The President recently announced that the U.S. would be deploying 50 Special Operations forces troops to Kurdish controlled territory in northern Syria. They will help Kurdish forces in their fight against ISIS. That is in addition to the roughly 3,050 U.S. forces that are currently in Iraq. The president likes to say that the US will not get involved in the Syrian Civil War nor will we commit to putting boots on the ground against either Syria or ISIS but have we been on our way to doing both for quite some time? We discuss in today’s episode.
Oct. 29th, 2015
Representative Paul Ryan has been elected Speaker of the House. It capped off a couple of weeks of intense lobbying on the part of the Republican caucus to get him to take the job.
Donald Trump has been the leader of all the polls for the Republican nomination since the summer. But this week saw him fall from the top spot in polls in the important early primary state of Iowa as well as a few national polls.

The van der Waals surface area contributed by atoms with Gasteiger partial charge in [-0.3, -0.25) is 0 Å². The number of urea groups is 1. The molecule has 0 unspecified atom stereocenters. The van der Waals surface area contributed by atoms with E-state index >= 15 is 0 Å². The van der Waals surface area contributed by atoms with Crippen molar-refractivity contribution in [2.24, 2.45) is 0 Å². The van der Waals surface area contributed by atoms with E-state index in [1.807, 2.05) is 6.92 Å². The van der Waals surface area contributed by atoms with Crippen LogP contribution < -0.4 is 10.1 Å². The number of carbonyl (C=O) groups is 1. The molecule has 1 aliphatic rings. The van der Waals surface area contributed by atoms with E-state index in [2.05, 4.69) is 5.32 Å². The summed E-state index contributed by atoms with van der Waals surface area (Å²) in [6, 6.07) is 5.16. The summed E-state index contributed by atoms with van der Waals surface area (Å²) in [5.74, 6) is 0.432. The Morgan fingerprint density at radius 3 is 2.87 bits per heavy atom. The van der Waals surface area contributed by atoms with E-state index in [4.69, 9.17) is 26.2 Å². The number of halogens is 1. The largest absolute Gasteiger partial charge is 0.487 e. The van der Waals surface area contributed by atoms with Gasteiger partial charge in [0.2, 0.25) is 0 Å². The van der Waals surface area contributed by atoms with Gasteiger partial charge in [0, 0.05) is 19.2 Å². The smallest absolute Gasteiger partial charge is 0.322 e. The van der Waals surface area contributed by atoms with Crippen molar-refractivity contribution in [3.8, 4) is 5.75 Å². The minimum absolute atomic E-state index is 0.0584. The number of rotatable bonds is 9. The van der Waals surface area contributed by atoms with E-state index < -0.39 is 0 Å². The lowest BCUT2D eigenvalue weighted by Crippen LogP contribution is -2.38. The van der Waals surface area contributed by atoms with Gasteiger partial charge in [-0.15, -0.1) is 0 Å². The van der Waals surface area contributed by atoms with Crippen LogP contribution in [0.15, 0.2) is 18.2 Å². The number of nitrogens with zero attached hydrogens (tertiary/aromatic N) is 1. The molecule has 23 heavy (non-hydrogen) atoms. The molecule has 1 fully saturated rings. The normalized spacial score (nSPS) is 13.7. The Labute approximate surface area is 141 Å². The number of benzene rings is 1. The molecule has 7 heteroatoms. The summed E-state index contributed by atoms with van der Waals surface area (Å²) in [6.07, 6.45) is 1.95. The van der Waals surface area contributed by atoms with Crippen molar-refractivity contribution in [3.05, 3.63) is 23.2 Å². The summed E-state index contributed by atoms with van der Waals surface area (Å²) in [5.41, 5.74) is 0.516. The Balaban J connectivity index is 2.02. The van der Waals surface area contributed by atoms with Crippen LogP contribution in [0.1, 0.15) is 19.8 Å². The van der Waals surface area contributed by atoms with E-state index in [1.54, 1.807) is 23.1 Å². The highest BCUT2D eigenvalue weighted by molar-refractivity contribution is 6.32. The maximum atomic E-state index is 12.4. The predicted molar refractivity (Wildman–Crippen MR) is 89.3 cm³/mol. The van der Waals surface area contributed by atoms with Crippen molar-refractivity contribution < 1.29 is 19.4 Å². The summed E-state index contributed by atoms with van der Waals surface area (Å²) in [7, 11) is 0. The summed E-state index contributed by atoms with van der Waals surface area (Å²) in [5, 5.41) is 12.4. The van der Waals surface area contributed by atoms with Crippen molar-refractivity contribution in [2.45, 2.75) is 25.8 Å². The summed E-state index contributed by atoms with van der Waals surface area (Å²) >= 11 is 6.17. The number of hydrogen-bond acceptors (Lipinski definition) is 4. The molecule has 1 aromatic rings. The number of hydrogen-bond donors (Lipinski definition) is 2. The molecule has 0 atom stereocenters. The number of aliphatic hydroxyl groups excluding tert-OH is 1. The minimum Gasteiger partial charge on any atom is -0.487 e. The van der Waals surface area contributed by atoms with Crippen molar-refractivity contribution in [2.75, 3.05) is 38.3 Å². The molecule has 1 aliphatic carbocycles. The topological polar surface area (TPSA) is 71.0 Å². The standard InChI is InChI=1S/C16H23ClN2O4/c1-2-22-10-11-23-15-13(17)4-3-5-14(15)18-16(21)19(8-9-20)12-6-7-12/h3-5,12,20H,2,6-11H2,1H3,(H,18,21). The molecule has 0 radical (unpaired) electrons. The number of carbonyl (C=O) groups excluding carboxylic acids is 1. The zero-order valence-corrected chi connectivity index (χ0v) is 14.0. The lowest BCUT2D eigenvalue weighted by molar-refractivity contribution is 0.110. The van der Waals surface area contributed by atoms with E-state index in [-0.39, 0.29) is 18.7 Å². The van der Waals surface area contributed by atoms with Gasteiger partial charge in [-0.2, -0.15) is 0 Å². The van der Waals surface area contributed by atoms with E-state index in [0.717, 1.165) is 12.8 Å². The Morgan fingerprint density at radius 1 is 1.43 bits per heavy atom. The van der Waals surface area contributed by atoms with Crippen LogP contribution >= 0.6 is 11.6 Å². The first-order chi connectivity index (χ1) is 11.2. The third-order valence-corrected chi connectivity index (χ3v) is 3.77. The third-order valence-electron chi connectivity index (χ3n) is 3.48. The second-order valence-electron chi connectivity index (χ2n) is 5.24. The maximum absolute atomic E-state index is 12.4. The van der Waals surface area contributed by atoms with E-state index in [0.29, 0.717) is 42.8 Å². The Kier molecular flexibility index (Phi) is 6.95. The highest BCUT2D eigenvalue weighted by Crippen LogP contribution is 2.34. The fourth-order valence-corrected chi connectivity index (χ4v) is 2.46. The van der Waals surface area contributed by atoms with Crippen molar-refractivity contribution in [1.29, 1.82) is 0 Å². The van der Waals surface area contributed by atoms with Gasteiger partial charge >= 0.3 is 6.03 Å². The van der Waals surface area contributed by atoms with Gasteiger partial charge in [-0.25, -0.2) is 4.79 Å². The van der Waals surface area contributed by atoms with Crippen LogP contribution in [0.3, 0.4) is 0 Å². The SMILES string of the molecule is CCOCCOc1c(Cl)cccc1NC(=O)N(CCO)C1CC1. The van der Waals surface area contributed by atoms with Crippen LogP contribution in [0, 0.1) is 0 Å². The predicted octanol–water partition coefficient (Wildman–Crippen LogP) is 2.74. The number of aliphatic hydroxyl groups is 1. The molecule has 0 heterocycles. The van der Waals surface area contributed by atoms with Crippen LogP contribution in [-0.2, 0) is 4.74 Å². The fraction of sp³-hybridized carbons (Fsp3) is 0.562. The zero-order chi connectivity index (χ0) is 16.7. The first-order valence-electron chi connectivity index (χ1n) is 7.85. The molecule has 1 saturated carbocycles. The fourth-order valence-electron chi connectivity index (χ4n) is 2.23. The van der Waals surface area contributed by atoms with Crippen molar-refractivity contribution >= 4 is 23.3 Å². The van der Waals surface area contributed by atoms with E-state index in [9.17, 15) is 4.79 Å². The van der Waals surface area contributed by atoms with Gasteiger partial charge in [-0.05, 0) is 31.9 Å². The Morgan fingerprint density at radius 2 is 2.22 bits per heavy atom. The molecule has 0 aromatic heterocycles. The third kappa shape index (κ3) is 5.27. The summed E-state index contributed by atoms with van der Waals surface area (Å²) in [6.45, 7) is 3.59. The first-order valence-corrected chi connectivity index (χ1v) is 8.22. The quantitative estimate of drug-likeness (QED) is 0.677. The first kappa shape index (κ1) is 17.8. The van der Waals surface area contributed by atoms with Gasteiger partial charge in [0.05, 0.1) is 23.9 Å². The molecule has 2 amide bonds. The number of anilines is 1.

In this episode we discuss the maneuvering that got Paul Ryan to agree to seek the Speakership and the state of the campaign for Donald Trump.
Oct. 22nd, 2015
Ideological consistency is one of the traits the American public values most in its elected leaders. What makes it especially significant is that oftentimes we value it more than we realize we do. Switching positions on matters of policy is one of the riskier propositions for candidates running for office. Is it possible to do it without suffering dire political consequences?
Hillary Clinton recently switches positions on the Trans-Pacific Partnership (TPP) and the KeystoneXL Pipeline. In this episode we discuss the recent switches and the odds that she survives them without significant damage to her campaign.
Oct. 15th, 2015
Speaker of the House John Boehner announced his resignation a few weeks ago. Kevin McCarthy, was set to assume the Speakership but was forced to drop out of the race after he made controversial comments about Hillary Clinton and the House Select Committee set to up to look into the Benghazi tragedy.